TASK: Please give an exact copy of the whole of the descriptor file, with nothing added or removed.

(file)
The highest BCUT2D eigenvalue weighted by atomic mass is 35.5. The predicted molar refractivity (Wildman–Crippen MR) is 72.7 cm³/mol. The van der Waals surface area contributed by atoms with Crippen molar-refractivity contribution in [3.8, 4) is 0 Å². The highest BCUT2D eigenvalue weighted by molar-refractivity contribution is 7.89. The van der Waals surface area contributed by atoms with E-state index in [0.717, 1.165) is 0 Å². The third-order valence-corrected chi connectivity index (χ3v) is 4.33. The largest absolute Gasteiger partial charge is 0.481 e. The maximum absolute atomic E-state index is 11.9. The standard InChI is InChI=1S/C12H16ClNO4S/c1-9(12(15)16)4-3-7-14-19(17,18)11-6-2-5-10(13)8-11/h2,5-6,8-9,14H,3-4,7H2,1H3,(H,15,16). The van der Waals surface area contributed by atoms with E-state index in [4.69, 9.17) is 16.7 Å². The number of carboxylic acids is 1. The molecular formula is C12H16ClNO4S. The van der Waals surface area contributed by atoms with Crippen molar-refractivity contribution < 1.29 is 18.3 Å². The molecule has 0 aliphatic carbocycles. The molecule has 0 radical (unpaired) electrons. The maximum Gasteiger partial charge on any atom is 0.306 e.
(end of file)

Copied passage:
The highest BCUT2D eigenvalue weighted by atomic mass is 35.5. The predicted molar refractivity (Wildman–Crippen MR) is 72.7 cm³/mol. The van der Waals surface area contributed by atoms with Crippen molar-refractivity contribution in [3.8, 4) is 0 Å². The highest BCUT2D eigenvalue weighted by molar-refractivity contribution is 7.89. The van der Waals surface area contributed by atoms with E-state index in [0.717, 1.165) is 0 Å². The third-order valence-corrected chi connectivity index (χ3v) is 4.33. The largest absolute Gasteiger partial charge is 0.481 e. The maximum absolute atomic E-state index is 11.9. The standard InChI is InChI=1S/C12H16ClNO4S/c1-9(12(15)16)4-3-7-14-19(17,18)11-6-2-5-10(13)8-11/h2,5-6,8-9,14H,3-4,7H2,1H3,(H,15,16). The van der Waals surface area contributed by atoms with E-state index in [4.69, 9.17) is 16.7 Å². The number of carboxylic acids is 1. The molecular formula is C12H16ClNO4S. The van der Waals surface area contributed by atoms with Crippen molar-refractivity contribution < 1.29 is 18.3 Å². The molecule has 0 aliphatic carbocycles. The molecule has 0 radical (unpaired) electrons. The maximum Gasteiger partial charge on any atom is 0.306 e.